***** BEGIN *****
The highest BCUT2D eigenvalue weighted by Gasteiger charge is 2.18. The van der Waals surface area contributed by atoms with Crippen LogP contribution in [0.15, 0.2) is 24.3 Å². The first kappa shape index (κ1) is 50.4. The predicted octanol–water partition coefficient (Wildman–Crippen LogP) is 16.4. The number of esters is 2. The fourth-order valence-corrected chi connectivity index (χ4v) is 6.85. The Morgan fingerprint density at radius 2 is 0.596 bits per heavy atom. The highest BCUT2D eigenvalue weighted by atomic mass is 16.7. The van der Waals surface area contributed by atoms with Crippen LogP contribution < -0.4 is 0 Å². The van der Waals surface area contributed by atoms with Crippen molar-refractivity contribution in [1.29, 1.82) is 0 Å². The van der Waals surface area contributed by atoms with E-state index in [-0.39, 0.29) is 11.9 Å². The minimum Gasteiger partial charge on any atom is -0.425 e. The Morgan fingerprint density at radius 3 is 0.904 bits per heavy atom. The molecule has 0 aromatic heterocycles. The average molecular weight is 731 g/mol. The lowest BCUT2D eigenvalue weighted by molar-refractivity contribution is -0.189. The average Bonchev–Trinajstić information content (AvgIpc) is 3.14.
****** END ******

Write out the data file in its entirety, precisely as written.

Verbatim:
The highest BCUT2D eigenvalue weighted by Gasteiger charge is 2.18. The van der Waals surface area contributed by atoms with Crippen LogP contribution in [0.15, 0.2) is 24.3 Å². The first kappa shape index (κ1) is 50.4. The predicted octanol–water partition coefficient (Wildman–Crippen LogP) is 16.4. The number of esters is 2. The fourth-order valence-corrected chi connectivity index (χ4v) is 6.85. The Morgan fingerprint density at radius 2 is 0.596 bits per heavy atom. The highest BCUT2D eigenvalue weighted by atomic mass is 16.7. The van der Waals surface area contributed by atoms with Crippen LogP contribution < -0.4 is 0 Å². The van der Waals surface area contributed by atoms with Crippen molar-refractivity contribution in [1.29, 1.82) is 0 Å². The van der Waals surface area contributed by atoms with E-state index in [-0.39, 0.29) is 11.9 Å². The minimum Gasteiger partial charge on any atom is -0.425 e. The Morgan fingerprint density at radius 3 is 0.904 bits per heavy atom. The molecule has 0 aromatic heterocycles. The average molecular weight is 731 g/mol. The lowest BCUT2D eigenvalue weighted by molar-refractivity contribution is -0.189. The average Bonchev–Trinajstić information content (AvgIpc) is 3.14.